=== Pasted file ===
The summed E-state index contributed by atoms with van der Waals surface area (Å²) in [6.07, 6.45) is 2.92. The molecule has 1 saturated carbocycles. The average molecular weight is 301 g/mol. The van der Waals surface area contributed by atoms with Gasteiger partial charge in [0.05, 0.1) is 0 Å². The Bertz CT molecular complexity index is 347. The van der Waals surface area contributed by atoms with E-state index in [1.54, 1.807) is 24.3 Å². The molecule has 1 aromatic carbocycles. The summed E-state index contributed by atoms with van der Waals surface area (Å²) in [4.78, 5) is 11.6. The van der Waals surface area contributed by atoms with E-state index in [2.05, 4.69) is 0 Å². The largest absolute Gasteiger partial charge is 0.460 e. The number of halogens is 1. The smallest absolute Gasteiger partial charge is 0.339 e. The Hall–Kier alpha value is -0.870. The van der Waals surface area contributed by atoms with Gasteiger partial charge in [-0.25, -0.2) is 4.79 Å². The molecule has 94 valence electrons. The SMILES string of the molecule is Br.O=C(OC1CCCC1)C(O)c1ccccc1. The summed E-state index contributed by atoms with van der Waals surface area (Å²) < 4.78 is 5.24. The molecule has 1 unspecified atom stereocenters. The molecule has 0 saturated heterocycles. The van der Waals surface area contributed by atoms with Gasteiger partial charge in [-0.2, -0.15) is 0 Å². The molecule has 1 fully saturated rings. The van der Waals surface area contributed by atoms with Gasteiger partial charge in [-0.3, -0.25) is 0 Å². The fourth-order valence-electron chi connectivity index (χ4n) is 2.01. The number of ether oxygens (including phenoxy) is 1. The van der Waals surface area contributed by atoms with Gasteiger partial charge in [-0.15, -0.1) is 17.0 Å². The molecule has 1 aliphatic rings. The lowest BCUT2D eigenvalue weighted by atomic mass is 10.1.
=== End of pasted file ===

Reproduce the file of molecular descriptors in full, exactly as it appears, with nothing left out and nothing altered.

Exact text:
The summed E-state index contributed by atoms with van der Waals surface area (Å²) in [6.07, 6.45) is 2.92. The molecule has 1 saturated carbocycles. The average molecular weight is 301 g/mol. The van der Waals surface area contributed by atoms with Gasteiger partial charge in [0.05, 0.1) is 0 Å². The Bertz CT molecular complexity index is 347. The van der Waals surface area contributed by atoms with E-state index in [1.54, 1.807) is 24.3 Å². The molecule has 1 aromatic carbocycles. The summed E-state index contributed by atoms with van der Waals surface area (Å²) in [4.78, 5) is 11.6. The van der Waals surface area contributed by atoms with E-state index in [2.05, 4.69) is 0 Å². The largest absolute Gasteiger partial charge is 0.460 e. The number of halogens is 1. The smallest absolute Gasteiger partial charge is 0.339 e. The Hall–Kier alpha value is -0.870. The van der Waals surface area contributed by atoms with Gasteiger partial charge in [-0.25, -0.2) is 4.79 Å². The molecule has 94 valence electrons. The SMILES string of the molecule is Br.O=C(OC1CCCC1)C(O)c1ccccc1. The summed E-state index contributed by atoms with van der Waals surface area (Å²) < 4.78 is 5.24. The molecule has 1 unspecified atom stereocenters. The molecule has 0 saturated heterocycles. The van der Waals surface area contributed by atoms with Gasteiger partial charge in [-0.2, -0.15) is 0 Å². The molecule has 1 fully saturated rings. The van der Waals surface area contributed by atoms with Gasteiger partial charge in [-0.3, -0.25) is 0 Å². The fourth-order valence-electron chi connectivity index (χ4n) is 2.01. The number of ether oxygens (including phenoxy) is 1. The van der Waals surface area contributed by atoms with Gasteiger partial charge in [-0.15, -0.1) is 17.0 Å². The molecule has 1 aliphatic rings. The lowest BCUT2D eigenvalue weighted by atomic mass is 10.1.